‘Because in some bizarro universe, the $30 trillion in fiscal and monetary stimulus injected in the past years is somehow not enough, in her first virtual meeting – alongside Fed chair Jerome Powell – with G7 finance ministers, Janet Yellen “stressed the importance of providing further fiscal support to promote a robust and lasting recovery” which means that “the time to go big is now” and that the “G7 should be focused on what more we can do to provide support at this time” according to a statement from the Treasury.’ -TD

#12 I am not a cat on 02.12.21 at 2:39 pm

Happy dog!!!

BBC News – Lulu the dog inherits $5m from deceased US owner
https://www.bbc.co.uk/news/world-us-canada-56045881

#13 Rainman on 02.12.21 at 2:40 pm

I think Covid has showed how cool some of the “Hick cities” are. Small towns have community and are far less stressful. I don’t see the growth in them stopping? Just saying…

#14 Wise and Ancient Ron on 02.12.21 at 2:44 pm

100% agree with Mr Holt, thanks for sharing his thoughts GT.

Hard to believe that old folks such as myself will be inoculated only 16 months after the nasty little bug arrived on our shores. Vax shipments start to ramp up big time next week.

#15 Prince Polo on 02.12.21 at 2:45 pm

May I sauté in margin debt (injecting growth hormone into a 60/40)?

#16 Where's My Money Going Greedeau? on 02.12.21 at 2:46 pm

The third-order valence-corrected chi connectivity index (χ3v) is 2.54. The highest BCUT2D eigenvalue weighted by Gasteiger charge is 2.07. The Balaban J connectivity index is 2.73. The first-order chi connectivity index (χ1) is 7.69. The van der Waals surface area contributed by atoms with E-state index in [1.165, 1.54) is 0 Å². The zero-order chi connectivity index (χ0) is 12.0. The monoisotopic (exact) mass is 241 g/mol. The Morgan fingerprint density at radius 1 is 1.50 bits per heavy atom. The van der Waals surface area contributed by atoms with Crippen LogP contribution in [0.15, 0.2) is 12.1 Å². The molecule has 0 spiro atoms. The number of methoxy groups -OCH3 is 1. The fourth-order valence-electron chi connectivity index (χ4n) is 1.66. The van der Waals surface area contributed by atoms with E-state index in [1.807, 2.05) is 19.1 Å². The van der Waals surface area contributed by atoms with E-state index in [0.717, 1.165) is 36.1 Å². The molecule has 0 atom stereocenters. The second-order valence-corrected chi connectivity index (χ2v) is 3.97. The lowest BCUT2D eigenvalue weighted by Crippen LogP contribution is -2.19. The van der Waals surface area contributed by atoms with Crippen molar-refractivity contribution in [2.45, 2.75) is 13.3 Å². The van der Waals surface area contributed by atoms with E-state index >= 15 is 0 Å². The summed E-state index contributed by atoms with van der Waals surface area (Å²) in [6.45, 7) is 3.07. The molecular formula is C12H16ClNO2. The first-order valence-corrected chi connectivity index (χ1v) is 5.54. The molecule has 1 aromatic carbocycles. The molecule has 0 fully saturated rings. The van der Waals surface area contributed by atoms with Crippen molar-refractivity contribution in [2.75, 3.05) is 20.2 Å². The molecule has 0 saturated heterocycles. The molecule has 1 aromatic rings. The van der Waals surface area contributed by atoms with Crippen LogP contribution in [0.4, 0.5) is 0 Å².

More evidence that buying in a condo tower will cost you mega dollars and is a money loser in the long run, irrespective of the upcoming insurance wallop:
https://theworldnews.net/ca-news/strata-revises-minutes-that-detailed-window-failures-at-vancouver-s-shangri-la-tower
How is this not a type of fraud on behalf of the strata involved in omitting a major repair that estimated costs for repair are more than $65MM? There is going to be a landslide of these types of costs for owners of high rise condos.
Just like the false claims of roofing materials longevity (with no recourse for customers unless class actions), a lot of windows that are “guaranteed” for 20-40 years is laughable. I know I was in that industry for 30 years, before leaving 15 years ago.
Good luck getting 10 years out of them, especially if they are south facing. And from my experience, good luck finding that company to sue because everyone in the industry knows commercial glass companies change hands or go out of business every couple years or so, usually right after mega-jobs like this one.
I worked for one owner, who had contracts with major, well known developers in BC, who changed his company’s names many times, just when the SHTF.
Some CONstruction industry and major, very well-known developers in BC were really dirty when I worked in it, leaky condos to the now the upcoming window replacement fiasco (even in residential windows). The owners, rubbing their hands with glee, just love these cost plus jobs.There were also good developers who do good work, but few.
The tales I could tell……
Stay away from these wealth traps!!!! Stay far away!!!!

#17 Beetman on 02.12.21 at 2:55 pm

I don’t want to be a “Downer Debbie” but there is 4 things I don’t trust and not necessarily in order. Bankers, lawyers, politicians, and experts.

#18 AM in MN on 02.12.21 at 2:57 pm